Champagne is the beverage of choice for celebrating all of life’s occasions. Champagne’s evolution, as the drink of kings to the bubbles of the stars, has lots of twists and turns. Selecting, storing and serving champagne is an art
"Burgundy makes you think of silly things; Bordeaux makes you talk
about them, and Champagne makes you do them." Brillat-Savarin
Henry IV was the first to serve Champagne at court in the 1500s. Thank you,
King Hank! Henry and his court knew the grapes in the Champagne region made a
fine tasting wine. They didn’t quite understand the process, but the cold
weather in the region prevented the bottled grapes from finishing their
fermentation in the winter. When Spring hit, and the bottled wine began to warm,
the fermentation would start again. The bubbles caused by the fermentation were
captured in the bottles, and a new beverage was born! Upon tasting champagne, a
monk, named Dom Perignon was supposed to have exclaimed, "Come quickly, I’m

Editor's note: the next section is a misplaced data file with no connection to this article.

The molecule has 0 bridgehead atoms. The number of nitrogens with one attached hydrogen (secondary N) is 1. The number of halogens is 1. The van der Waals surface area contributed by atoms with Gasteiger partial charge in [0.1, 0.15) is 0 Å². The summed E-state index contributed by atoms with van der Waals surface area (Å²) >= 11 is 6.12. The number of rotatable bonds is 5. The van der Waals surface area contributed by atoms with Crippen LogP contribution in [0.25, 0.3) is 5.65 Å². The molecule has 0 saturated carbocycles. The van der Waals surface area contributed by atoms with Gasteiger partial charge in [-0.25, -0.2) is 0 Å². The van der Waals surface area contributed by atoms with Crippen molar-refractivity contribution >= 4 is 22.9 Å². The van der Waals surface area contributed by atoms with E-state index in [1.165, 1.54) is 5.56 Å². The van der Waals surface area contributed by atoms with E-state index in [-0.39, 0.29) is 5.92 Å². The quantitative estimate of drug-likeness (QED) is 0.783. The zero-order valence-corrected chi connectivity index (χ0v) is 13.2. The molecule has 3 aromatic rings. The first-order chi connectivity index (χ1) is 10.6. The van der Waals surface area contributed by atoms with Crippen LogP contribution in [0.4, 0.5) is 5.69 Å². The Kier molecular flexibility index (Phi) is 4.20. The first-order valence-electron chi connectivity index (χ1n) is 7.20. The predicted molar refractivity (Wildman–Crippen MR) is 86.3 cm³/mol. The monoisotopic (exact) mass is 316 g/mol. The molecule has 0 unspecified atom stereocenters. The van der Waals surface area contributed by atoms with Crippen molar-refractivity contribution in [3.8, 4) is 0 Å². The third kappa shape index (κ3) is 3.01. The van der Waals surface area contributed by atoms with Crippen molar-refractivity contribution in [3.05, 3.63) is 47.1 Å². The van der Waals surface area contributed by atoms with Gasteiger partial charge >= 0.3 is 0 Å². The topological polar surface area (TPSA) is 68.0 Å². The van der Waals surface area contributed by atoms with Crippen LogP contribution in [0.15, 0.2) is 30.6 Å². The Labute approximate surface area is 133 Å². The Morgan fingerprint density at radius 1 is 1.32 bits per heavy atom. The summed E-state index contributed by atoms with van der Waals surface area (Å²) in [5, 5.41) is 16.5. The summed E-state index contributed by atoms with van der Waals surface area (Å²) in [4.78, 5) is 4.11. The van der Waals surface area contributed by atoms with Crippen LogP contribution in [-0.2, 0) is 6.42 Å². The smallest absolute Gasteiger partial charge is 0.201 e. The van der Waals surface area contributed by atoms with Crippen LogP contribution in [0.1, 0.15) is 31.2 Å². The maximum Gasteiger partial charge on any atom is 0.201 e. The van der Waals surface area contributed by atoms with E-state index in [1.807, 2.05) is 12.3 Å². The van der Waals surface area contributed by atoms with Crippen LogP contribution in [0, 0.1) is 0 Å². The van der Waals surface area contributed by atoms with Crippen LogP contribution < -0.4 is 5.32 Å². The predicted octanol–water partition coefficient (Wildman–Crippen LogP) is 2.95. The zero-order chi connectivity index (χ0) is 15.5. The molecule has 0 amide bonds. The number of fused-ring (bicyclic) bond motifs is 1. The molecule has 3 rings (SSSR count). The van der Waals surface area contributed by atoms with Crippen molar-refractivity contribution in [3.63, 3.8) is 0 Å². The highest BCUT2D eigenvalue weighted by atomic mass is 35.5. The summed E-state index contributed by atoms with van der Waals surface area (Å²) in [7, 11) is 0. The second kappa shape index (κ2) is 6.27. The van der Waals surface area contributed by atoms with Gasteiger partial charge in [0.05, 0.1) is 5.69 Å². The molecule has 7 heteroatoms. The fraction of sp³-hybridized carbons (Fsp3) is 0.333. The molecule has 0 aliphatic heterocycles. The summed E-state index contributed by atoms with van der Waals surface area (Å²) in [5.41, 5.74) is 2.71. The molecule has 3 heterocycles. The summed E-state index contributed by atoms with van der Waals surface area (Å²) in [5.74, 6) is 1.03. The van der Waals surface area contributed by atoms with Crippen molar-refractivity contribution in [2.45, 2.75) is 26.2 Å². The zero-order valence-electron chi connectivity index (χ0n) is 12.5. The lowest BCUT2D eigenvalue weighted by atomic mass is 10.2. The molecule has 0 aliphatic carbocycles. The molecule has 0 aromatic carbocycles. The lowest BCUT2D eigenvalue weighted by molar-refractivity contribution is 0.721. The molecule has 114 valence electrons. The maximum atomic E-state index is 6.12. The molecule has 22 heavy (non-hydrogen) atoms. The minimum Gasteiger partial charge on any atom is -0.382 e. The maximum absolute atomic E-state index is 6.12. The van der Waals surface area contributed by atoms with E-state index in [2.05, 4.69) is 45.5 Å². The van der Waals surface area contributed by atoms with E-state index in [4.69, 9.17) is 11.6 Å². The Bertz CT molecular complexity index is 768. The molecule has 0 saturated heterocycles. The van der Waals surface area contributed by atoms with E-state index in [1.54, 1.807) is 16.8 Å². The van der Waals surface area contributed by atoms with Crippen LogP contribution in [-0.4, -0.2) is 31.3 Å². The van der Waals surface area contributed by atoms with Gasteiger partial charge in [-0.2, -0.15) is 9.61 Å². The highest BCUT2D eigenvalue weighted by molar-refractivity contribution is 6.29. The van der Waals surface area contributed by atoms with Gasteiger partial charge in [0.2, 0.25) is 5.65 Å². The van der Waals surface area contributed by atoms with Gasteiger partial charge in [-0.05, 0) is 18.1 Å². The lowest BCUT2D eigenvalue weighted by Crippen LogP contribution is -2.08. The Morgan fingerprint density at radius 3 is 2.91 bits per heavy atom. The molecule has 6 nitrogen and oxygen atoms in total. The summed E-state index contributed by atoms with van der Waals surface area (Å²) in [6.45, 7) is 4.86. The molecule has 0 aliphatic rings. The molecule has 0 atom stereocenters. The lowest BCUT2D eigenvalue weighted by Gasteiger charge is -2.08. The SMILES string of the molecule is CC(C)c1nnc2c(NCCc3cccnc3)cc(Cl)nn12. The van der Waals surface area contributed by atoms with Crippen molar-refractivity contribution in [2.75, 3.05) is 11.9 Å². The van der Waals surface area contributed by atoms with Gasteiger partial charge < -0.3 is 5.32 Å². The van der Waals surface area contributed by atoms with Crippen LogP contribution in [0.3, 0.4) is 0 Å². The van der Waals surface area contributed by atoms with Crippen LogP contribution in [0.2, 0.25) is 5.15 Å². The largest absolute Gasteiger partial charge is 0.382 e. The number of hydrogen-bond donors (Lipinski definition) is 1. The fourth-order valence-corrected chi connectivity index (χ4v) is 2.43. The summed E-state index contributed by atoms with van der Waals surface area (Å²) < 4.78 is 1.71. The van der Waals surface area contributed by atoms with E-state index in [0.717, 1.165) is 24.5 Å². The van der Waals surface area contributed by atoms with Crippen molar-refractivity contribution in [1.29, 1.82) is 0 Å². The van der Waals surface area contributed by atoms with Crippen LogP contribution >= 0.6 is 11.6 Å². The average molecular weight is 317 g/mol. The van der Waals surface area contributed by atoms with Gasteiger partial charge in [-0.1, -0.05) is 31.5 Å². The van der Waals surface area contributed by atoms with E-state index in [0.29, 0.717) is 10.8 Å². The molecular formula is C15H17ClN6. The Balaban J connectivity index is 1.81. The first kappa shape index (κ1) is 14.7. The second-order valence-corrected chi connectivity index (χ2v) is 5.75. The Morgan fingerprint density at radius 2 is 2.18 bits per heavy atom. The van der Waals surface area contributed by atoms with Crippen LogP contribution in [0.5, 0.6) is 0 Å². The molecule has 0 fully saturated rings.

tasting the stars!"
In the late 1600s British glass blowers made bottles strong enough hold up
under the pressure of Champagne bubbles. Dom Perignon, that world-renowned monk
and food technologist, did not invent sparkling wine, but perfected the blending
of the grapes for a light and bubbly brew. Louis VI passed legislation mandating
the use of corks for Champagne bottles. Corks guaranteed the trapping of maximum
amounts of bubbles and the prevention of contamination by wild yeast.
In 1825, Antoine Muller, an employee of Veuve Clicquot-Ponsardin developed a
system to remove the deposits that formed in Champagne bottles after
fermentation. This very labor-intensive technique made Champagne more attractive
and more expensive. If you like your champagne, you can expect to pay more for
it. The smaller the bubbles, the more expensive the champagne.
What’s in a Name?
"There comes a time in every woman’s life when
the only thing that helps is a glass of champagne" Bette Davis
In America, any sparkling wine can call itself champagne, as long as it’s
been bottle fermented and labeled with the region where the grapes were grown.
This means that there’s champagne available for everyone’s taste and wallet.